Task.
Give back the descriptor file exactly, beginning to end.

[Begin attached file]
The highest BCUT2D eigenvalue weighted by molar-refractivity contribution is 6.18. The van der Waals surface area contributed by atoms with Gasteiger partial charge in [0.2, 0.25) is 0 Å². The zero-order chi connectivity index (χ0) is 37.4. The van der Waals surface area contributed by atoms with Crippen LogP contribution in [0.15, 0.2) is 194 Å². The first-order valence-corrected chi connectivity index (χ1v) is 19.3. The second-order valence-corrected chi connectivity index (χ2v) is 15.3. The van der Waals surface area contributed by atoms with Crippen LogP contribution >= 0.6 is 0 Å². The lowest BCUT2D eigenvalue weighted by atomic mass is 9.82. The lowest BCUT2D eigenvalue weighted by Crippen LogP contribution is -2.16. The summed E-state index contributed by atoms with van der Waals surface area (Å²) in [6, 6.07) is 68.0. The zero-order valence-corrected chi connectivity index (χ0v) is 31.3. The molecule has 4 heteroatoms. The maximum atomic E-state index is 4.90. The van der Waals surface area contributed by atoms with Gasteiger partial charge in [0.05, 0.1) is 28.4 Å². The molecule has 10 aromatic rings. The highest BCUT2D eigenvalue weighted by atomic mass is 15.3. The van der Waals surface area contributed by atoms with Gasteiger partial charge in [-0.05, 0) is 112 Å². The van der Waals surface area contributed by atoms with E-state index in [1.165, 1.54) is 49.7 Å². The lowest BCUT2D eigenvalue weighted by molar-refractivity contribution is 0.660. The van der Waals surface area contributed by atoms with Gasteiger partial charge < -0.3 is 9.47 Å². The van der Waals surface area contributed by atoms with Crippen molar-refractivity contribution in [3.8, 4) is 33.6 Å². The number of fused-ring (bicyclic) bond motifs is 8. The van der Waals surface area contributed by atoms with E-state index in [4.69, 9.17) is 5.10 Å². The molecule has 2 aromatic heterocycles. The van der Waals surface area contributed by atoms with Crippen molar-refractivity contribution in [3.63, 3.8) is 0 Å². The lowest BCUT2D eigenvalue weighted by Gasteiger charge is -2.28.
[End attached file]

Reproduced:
The highest BCUT2D eigenvalue weighted by molar-refractivity contribution is 6.18. The van der Waals surface area contributed by atoms with Gasteiger partial charge in [0.2, 0.25) is 0 Å². The zero-order chi connectivity index (χ0) is 37.4. The van der Waals surface area contributed by atoms with Crippen LogP contribution in [0.15, 0.2) is 194 Å². The first-order valence-corrected chi connectivity index (χ1v) is 19.3. The second-order valence-corrected chi connectivity index (χ2v) is 15.3. The van der Waals surface area contributed by atoms with Crippen LogP contribution >= 0.6 is 0 Å². The lowest BCUT2D eigenvalue weighted by atomic mass is 9.82. The lowest BCUT2D eigenvalue weighted by Crippen LogP contribution is -2.16. The summed E-state index contributed by atoms with van der Waals surface area (Å²) in [6, 6.07) is 68.0. The zero-order valence-corrected chi connectivity index (χ0v) is 31.3. The molecule has 4 heteroatoms. The maximum atomic E-state index is 4.90. The van der Waals surface area contributed by atoms with Gasteiger partial charge in [0.05, 0.1) is 28.4 Å². The molecule has 10 aromatic rings. The highest BCUT2D eigenvalue weighted by atomic mass is 15.3. The van der Waals surface area contributed by atoms with Gasteiger partial charge in [-0.05, 0) is 112 Å². The van der Waals surface area contributed by atoms with E-state index in [1.165, 1.54) is 49.7 Å². The lowest BCUT2D eigenvalue weighted by molar-refractivity contribution is 0.660. The van der Waals surface area contributed by atoms with Gasteiger partial charge < -0.3 is 9.47 Å². The van der Waals surface area contributed by atoms with Crippen molar-refractivity contribution in [3.8, 4) is 33.6 Å². The number of fused-ring (bicyclic) bond motifs is 8. The van der Waals surface area contributed by atoms with E-state index in [4.69, 9.17) is 5.10 Å². The molecule has 2 aromatic heterocycles. The van der Waals surface area contributed by atoms with Crippen molar-refractivity contribution in [3.63, 3.8) is 0 Å². The lowest BCUT2D eigenvalue weighted by Gasteiger charge is -2.28.